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Thread: TriStar vs. Aeronaut for 4 weeks of Vacation

  1. #1
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    TriStar vs. Aeronaut for 4 weeks of Vacation

    Wifey and I will spend two weeks in The Netherlands and Germany and then two weeks Israel in early October. We plan to use buses and trains for Europe and then fly to Israel for two weeks and travel the same way. My dilemma, I think the Aeronaut is too big, but the Tristar's three compartments too limiting and, I think it makes it a shade too small for my use. I have the TB WF and use it for 1-2 weeks travel. Sometimes, we will be walking with our luggage, while doing the tourist thing, before we reach our lodgings, to save time. So, I think schlepping the Aeronaut through mass transit and crowds may be awkward, so I'm leaning towards the Tristar, but...

    I doubt that, even if all my stuff (see packing list below) fits in the Tristar, that the Tristar would fit under the seat (I'm a worst case scenario kind of guy), so I might as well get the Aeronaut. I just get the feeling that the Aeronaut is more for US travel and smaller/lighter is needed for Europe.

    My packing list is basically three pairs of: socks, undies, pants, tee-shirts (that can double as undershirts), and pants (two convertible and one nicer for casual dining). All synthetic material for lightness, wash-ability, and quick drying. Also, a small toiletry kit, pocket camera, Apple mini-Pad, Scottevest Essential Travel Jacket, 1 pair of arm warmers (so I don't pack a heavier jacket... I get cold very easy), 2 pairs of shoes (Merrell barefoot sneaker and Patagonia Maui for casual dining at nicer restaurants). Lastly, I'll pack a day bag in the luggage (I haven't decided on the Synapse 19, Ego, or Imago-all of which I have; of course, this may be a good excuse to get the Id or Synapse 25, but I digress).

  2. #2
    Registered User aryabird's Avatar
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    Depending on how you pack, you could double the amount of clothes and the Tri-Star would still fit under the seat. I speak from experience
    Indigo/Solar Tri-Star, Indigo/Solar Synapse, Black/Steel, 13" Ristretto, Black/Wasabi iPad Ristretto, Forest/UV Smart Alec

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    The Tristar will be perfect for your load, you can even add a cardigan which you can buy in Europe.

    The Imago would be perfect but the Synapse 19 is handier.

    Speaking from experience, Europe this Spring with snow, rain and sunny days, mostly cold weather but I got warm while in the car.

    The getting warm from heat hitting the windows of an enclosed vehicle is the same deal on buses and trains, if you get a sunny fall, you can get too hot.

    However, you also need to plan for rainy weather, does the Scottvest has a hood? I find packing an all weather hat very handy, but, you can buy an umbrella at your destination if needed be.

    Check the weather periodically, especially a week then two days before you departure. If the weather turns nasty, you will need another lightweight layer which you can buy or add from your existing warmer clothes wardrobe.
    Last edited by backpack; 08-14-2013 at 10:47 PM.

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    I'm bald, so always travel with a derby style driver's hat and it is water resistant. I have a bit of a dilemma, because Europe will be cold, but Israel will be quite warm (around 26-28 C, typically), that's why I'm packing fleece arm warmers to go under my long sleeve travel shirt and then my middle temperature jacket.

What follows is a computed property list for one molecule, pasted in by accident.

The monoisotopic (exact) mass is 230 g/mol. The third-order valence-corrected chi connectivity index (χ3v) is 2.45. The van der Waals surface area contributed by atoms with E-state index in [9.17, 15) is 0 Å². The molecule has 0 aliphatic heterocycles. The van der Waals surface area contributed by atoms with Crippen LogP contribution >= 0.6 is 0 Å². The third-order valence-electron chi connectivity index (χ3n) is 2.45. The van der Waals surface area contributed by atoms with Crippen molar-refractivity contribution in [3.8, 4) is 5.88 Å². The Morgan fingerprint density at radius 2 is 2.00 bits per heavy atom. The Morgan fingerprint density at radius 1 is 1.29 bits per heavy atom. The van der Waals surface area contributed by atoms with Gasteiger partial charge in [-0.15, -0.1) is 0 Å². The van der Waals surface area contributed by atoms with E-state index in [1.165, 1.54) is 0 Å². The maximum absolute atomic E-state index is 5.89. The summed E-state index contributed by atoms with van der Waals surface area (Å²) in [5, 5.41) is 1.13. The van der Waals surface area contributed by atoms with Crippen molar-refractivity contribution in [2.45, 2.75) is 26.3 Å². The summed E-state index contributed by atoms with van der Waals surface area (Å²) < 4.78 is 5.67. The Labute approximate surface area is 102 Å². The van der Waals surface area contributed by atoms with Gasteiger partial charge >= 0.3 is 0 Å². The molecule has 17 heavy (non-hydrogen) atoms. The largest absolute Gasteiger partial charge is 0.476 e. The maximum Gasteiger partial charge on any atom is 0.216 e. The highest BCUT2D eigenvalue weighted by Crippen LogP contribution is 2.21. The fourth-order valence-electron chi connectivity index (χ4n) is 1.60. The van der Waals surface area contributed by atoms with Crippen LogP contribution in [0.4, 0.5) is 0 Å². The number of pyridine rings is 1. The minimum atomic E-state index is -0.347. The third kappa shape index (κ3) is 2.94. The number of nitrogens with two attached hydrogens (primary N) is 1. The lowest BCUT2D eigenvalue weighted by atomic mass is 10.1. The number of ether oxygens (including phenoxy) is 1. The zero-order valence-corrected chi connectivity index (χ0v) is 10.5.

From advice here and Flyertalk, it seems that the TB Tristar will be adequate. I just can't seem to get over the three compartments. My usual vacation luggage is a modified MEI Convertible, which is basically one cavernous compartment with two large front pockets. My usual work luggage is the TB Western Flyer, so I'm used to two compartments with several packing cubes. At one point I was considering the RO Sky Train, but it is heavier than I would prefer and it is wider than the Tristar, so it would not fit under the seat, if the worst happens.

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    How to make an Aeronaut fit under the airline seat in front of you:

    1) Don't overpack the Aeronaut especially the end compartments.
    2) Put the Aeronaut under the seat end first.
    3) When the flight attendant comes by to do the "is everything fitting under the seat" glance, gently press the bag under the seat in front with both feet(and why it's critical not to overpack the bag.) The bag will compress under the seat and it will look like you are trying to maximize your leg room by placing both feet on the bag and not have them there to push the bag in.

    Once you take off, there's nothing they can do about it except find some space in an overhead. You can't check a bag at 30,000 feet.

    I don't know what "arm warmers" are--I know what leg warmers are since I'm old enough to remember "Flashdance"--but you might consider getting a thermal underwear top instead--especially if you get cold easily.

    If worse comes to worse, wear the Scottevest.
    Last edited by Frank II; 08-15-2013 at 07:59 AM.
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    OK. I've decided to get the Tristar. From the many threads I've ready, it seems more conducive to mass transit travel. Since I will be using trains and buses, this makes more sense. Now the question is Dyneema vs. Ballistic nylon. A lot of threads of threads, said that if they could only have one bag it would be the Aeronuat in ballistic nylon. I'm just extrapolating it to the Tristar. Any comments?